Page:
Dealing with Curruption when Traveling Across Countries

curruption-index

 

Can You slip me a tenner?

 

Have you ever taken part in a corrupt deal of some kind? Don’t worry, I’m not about to report you, it is just that I’m trying to highlight how complex and interesting this thing can be. In an ideal world, perhaps, there are things that are morally right, and there are things that are morally wrong, and there is nothing in between. It is all black and white. In that world we exclusively do the right things, and none of us have therefore taken part in anything that can be called corrupt. But I suspect that in the real world, and depending of course on our beliefs, there tends to be the right thing, the wrong thing, and a great big sort of grey area in between that everyone can argue and agonise about.

I have to say that I’ve taken part in various different forms of corruption, but before you report me, I hasten to say they were all, well, small scale. Let me give an example. A couple of years back I drove an ambulance from the UK to Mongolia, as part of a slightly mad annual charity event called the Mongol Rally. Getting there involved crossing lots of borders and dealing with border guards and paperwork. I was regularly solicited for, shall we call them “informal, um, facility payments”? At one border, the guard kept inspecting my ambulance, shaking his head, and indicating (we did not speak the same language) that its documents were not in order (I knew that they were). Eventually he took me back into his office, made me fill out a few forms, shook his head again, and wrote the number ‘100’ on a pad of paper. I said, via sign language, ‘100 what?’. The answer came back with a smile: “Euros or dollars”. I briefly considered taking a principled stand (which I thought meant I would have to turn back) and then (forgive me, dear readers) took a pencil and crossed out one of the zeroes. Would that do?  Apparently it would do nicely. I paid 10 dollars and was waved through with a smile.

At another border, an enterprising policeman made me turn on the ambulance’s siren and flashing lights  (which I know I should have disconnected prior to departure). He then told me that what I had just done (at his request!) was illegal (unauthorised foreigner in unauthorised vehicle using unauthorised flashing blue lights etc), for which I would have to pay a fine. Immediately in fact. In cash, and no receipt would be given.  I think it was 1,000 dollars, but by now I was a bit of a veteran at the game, producing a wallet which contained my ‘last’.. you guessed it - ten dollars. That in the end turned out to be acceptable too, and I was allowed to proceed. I did meet some other rally participants who took a more principled stand. A group of students in one car had a letter on European Union headed notepaper addressed “to whom it may concern” informing them that the EU recommends harsh sanctions against anyone who solicits or gives bribes. When this was produced on the border of a country I shan’t mention, but which has a reputation for being a bit of gangster state, the border guards took their car at gunpoint. It was never recovered. They had to double back, and avoid that country entirely. I gave them a lift in the ambulance, which is how they eventually got to Ulan Baatar.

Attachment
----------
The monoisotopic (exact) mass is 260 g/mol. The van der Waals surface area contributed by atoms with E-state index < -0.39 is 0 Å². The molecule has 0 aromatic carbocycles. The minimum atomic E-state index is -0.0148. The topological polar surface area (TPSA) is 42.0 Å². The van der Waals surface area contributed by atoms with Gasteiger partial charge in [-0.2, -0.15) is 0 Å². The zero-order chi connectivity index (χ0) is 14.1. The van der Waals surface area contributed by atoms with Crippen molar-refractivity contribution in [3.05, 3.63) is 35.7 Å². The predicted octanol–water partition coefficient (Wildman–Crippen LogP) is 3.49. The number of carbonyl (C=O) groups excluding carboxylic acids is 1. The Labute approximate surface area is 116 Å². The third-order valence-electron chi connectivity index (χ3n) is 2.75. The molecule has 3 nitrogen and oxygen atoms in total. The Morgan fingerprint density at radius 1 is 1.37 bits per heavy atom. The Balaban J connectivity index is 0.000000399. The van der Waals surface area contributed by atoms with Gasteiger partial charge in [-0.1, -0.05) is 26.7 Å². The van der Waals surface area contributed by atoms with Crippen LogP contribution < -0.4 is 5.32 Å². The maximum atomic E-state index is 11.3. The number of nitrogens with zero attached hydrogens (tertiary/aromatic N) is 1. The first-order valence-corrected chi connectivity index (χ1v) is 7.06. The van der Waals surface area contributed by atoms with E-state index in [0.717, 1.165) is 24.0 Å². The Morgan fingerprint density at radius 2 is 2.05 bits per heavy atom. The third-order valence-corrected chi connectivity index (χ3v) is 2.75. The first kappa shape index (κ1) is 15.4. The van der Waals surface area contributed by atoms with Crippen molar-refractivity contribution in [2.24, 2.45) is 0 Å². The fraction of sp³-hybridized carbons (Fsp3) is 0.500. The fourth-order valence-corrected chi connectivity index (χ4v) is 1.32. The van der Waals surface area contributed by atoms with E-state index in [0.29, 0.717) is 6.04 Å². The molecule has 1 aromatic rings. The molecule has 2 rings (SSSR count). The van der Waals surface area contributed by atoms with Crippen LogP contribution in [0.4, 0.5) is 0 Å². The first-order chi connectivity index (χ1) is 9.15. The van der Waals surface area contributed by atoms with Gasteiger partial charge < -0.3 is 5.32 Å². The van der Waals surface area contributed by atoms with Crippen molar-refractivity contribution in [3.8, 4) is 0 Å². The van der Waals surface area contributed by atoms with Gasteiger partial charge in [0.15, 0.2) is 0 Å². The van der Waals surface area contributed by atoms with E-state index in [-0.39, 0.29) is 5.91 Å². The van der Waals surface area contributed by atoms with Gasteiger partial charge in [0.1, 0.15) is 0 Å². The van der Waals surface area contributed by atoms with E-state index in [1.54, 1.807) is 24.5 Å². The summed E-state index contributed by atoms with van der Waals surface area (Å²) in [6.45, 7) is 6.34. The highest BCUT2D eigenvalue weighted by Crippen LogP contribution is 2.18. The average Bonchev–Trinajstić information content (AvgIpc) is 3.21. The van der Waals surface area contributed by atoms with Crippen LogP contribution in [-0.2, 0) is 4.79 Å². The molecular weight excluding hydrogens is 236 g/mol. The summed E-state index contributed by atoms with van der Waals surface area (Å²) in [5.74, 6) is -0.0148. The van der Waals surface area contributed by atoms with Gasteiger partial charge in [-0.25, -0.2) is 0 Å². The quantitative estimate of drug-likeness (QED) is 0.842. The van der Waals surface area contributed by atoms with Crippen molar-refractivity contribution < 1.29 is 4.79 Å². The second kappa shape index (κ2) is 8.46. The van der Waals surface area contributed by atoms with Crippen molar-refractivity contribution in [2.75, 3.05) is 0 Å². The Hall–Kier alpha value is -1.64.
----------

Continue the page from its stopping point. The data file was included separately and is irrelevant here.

In case you find all this too depressing, I should also say that on the same trip I met hundreds of kind, polite, and considerate people who were amazingly helpful to foreigners such as myself, and took time to give me directions, help me change tyres, and in one case fix my busted shock absorbers entirely free of charge. I was also involved in a traffic accident in Russia, and I have to say that the police who dealt with that late night mess could not have been fairer or more professional. It takes all sorts.

What does all this prove? Nothing, except that corruption is hard to define and often quite insidious. There is a rather grey area we all have to deal with. Small acts of corruption, such as the ones I have been involved in, can be the ‘thin edge of the wedge’ supporting a wider corrupt culture. All of which leads me to the anti-corruption lobby group Transparency International (TI), which has just published the 2013 Corruptions Perceptions Index.  TI defines corruption as “the abuse of power for personal gain”. The index scores and ranks countries according to perceived levels of corruption on a scale from 0 (perceived to be highly corrupt) through to 100 (perceived to be very clean). In this latest report Denmark and New Zealand are tied in top place, scoring 91. Other very clean countries are said to include Finland, Sweden, Norway, Singapore, Switzerland, the Netherlands, Australia and Canada.  Afghanistan, North Korea, and Somalia are the worst performers, scoring just 8 points each. The UK was ranked 14th with a score of 76. The United States was ranked 19th with a score of 73. Each country’s score is based on what are described as “a combination of surveys and assessments of corruption, collected by a variety of reputable institutions”. To some extent this is a subjective measure.

“It is time to stop those who get away with acts of corruption. The legal loopholes and lack of political will in government facilitates both domestic and cross-border corruption, and call for our intensified efforts to combat the impunity of the corrupt” says Transparency’s chair, Huguette Labelle. The 2013 report is online and you can type in the name of a country and see their ranking and corruption score. I’ve just done that for all the countries I travelled across, and the results seem broadly in line with my first hand experiences!


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Written by Andrew Thompson
Travel writer - Currency Today

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